Breaking news: A Family Leave Insurance bill just passed the Washington State Senate, and now is moving to the State House. MomsRising members in WA are calling their 2 State Representatives and posting what they learn about how their elected officials plan to vote here. The more YES votes we count, the more MOMentum we'll generate to pass this bill. *Ready to post what you've heard in Washington? Just click the blog title above, or click on the "Read full post" link below. Then scroll down to the end of web page--through all of the comments/blog text--to the "Post a Comment" section. Fill in the blanks with your text. Then when you are finished don't forget to click the "Post Comment" button at the very bottom of the page.
Kristin's picture
Baby shirts with hand painted messages to support paid family leave in New York.
Imagine a beautifully presented long chain of decorated baby onesies stretching all around your state capital as a visual representation of the real people who need the policies being debated inside the imposing buildings. Each onesie signifies one person--mother, father, child, grandmother,...
Katie Bethell's picture
Today's New York Times features an important article: "Stop the Presses, Boys! Women claim space on Op-Ed Pages" profiles Catherine Orenstein, a writer and activist who teaches women the techniques of editorial opinion-piece writing. Orenstein says of editorial writing, "It's a teachable form. It's not like writing Hemingway. You show people the basics of a good argument, what constitutes good evidence, what's a news hook, what's the etiquette of a pitch." Many women are never taught these key structures and formulas, yet we need to learn them if our voices are to to be included in media coverage of all the key issues of the day. The Times feature shares enough of Orenstein's tips that you'll learn just from reading this piece.
We're listening hard! We'd love to hear your comments about what you'd like to see on the MomsRising website and in the e-alerts. *To share your ideas, just click the blog title above, or the "Read full post" link below. Then scroll down to the end of the comments/blog text to "Post a Comment."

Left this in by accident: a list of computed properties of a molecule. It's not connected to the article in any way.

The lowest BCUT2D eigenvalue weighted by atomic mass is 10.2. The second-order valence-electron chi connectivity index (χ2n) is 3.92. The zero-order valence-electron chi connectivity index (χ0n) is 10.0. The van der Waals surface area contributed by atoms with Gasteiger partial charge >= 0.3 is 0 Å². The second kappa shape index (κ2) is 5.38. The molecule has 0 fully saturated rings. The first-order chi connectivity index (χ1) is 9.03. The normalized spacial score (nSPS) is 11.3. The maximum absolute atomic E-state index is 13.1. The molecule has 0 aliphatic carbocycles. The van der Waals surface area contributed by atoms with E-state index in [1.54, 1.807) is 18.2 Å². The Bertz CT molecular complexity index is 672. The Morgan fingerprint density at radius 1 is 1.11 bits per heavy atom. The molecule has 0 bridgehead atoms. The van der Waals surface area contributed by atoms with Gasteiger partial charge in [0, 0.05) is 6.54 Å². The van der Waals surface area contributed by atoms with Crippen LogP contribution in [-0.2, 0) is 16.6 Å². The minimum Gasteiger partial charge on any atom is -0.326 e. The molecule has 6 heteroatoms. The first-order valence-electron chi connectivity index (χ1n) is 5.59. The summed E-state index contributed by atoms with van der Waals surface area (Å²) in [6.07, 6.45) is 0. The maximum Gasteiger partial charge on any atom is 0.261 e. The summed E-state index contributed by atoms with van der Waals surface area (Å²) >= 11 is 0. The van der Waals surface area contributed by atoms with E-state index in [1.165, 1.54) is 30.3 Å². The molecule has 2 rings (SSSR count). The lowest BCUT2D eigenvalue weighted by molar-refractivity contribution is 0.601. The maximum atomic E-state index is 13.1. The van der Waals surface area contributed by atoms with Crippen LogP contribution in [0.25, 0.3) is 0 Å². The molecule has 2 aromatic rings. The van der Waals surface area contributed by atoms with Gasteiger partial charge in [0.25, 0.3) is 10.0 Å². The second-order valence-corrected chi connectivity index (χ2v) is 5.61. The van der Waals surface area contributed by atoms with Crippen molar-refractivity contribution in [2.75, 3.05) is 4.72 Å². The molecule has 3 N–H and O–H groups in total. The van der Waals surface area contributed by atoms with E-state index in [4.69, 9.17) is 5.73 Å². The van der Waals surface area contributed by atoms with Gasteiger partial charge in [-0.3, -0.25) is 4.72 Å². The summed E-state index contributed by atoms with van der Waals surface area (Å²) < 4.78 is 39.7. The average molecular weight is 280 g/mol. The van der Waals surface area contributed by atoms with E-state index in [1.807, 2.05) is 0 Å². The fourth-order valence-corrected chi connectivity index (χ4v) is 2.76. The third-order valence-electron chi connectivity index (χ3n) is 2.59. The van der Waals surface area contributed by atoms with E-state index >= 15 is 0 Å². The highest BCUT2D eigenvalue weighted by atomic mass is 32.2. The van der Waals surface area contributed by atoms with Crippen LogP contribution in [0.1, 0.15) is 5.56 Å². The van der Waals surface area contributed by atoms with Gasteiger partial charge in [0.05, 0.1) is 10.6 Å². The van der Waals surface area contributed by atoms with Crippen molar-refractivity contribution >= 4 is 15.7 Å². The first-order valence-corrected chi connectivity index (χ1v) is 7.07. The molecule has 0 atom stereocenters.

Kristin's picture
In the last year since starting, the MomsRising membership has gone from 0 to over 120,000 people--and is growing weekly by 500 to 4,000 members lately. This membership growth is mainly due to friends telling friends about MomsRising—i.e. you. Working together, we are truly building a powerful...
Kristin's picture
MomsRising is a dynamic and growing community of mothers and allies working for significant social change. How can we enlarge this circle to bring in women who might not already consider themselves to be activists? My website is partnering with to create a new "on-ramp" for women who are just beginning to think about working for social change. Together we have created the new "Naptime Activist" Edition of the free Mojo Mom Party Kit . Getting together with friends to watch The Motherhood Manifesto documentary film is a perfect first step for women who want to learn more, do more, and join the community of people working to build a truly family-friendly America. You can read more about this partnership on my blog and hear my interview with MomsRising activists Cooper Munroe and Emily McKhann on this week's episode of The Mojo Mom Podcast.
We want to hear your stories about the sick days you receive at work--or about your lack of sick days. What's happening in your life with this important issue? Do you have enough sick days? What happens at your work when people get sick? *To share your story, just click the blog title above, or the "Read full post" link below. Then scroll down to the end of the comments/blog text to "Post a Comment."
Kristin's picture